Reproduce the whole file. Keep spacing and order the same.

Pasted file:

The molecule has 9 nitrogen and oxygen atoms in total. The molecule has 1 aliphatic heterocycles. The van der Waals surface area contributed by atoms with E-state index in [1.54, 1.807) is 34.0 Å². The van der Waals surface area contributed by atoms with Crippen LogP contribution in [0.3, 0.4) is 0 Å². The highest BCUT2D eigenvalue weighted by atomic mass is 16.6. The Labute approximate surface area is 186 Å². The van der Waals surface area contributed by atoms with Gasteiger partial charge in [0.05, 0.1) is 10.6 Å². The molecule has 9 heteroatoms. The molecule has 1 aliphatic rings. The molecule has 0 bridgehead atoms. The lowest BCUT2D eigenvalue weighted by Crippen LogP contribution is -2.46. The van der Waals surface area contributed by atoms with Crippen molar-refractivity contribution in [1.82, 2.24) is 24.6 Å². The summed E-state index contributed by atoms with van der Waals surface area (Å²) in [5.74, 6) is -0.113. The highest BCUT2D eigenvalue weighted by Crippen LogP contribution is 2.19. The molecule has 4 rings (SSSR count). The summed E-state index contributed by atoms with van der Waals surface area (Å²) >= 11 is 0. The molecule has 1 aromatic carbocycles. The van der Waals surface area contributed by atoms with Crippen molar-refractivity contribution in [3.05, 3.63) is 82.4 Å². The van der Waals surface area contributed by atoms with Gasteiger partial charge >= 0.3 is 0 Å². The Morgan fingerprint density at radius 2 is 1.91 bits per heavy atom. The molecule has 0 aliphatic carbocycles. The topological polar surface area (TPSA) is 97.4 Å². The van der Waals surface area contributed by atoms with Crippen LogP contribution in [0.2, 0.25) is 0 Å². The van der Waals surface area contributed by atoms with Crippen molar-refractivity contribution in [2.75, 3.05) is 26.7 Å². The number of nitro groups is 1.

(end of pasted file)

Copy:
The molecule has 9 nitrogen and oxygen atoms in total. The molecule has 1 aliphatic heterocycles. The van der Waals surface area contributed by atoms with E-state index in [1.54, 1.807) is 34.0 Å². The van der Waals surface area contributed by atoms with Crippen LogP contribution in [0.3, 0.4) is 0 Å². The highest BCUT2D eigenvalue weighted by atomic mass is 16.6. The Labute approximate surface area is 186 Å². The van der Waals surface area contributed by atoms with Gasteiger partial charge in [0.05, 0.1) is 10.6 Å². The molecule has 9 heteroatoms. The molecule has 1 aliphatic rings. The molecule has 0 bridgehead atoms. The lowest BCUT2D eigenvalue weighted by Crippen LogP contribution is -2.46. The van der Waals surface area contributed by atoms with Crippen molar-refractivity contribution in [1.82, 2.24) is 24.6 Å². The summed E-state index contributed by atoms with van der Waals surface area (Å²) in [5.74, 6) is -0.113. The highest BCUT2D eigenvalue weighted by Crippen LogP contribution is 2.19. The molecule has 4 rings (SSSR count). The summed E-state index contributed by atoms with van der Waals surface area (Å²) >= 11 is 0. The molecule has 1 aromatic carbocycles. The van der Waals surface area contributed by atoms with Crippen molar-refractivity contribution in [3.05, 3.63) is 82.4 Å². The van der Waals surface area contributed by atoms with Gasteiger partial charge >= 0.3 is 0 Å². The Morgan fingerprint density at radius 2 is 1.91 bits per heavy atom. The molecule has 0 aliphatic carbocycles. The topological polar surface area (TPSA) is 97.4 Å². The van der Waals surface area contributed by atoms with Crippen LogP contribution in [0.2, 0.25) is 0 Å². The van der Waals surface area contributed by atoms with Crippen molar-refractivity contribution in [2.75, 3.05) is 26.7 Å². The number of nitro groups is 1.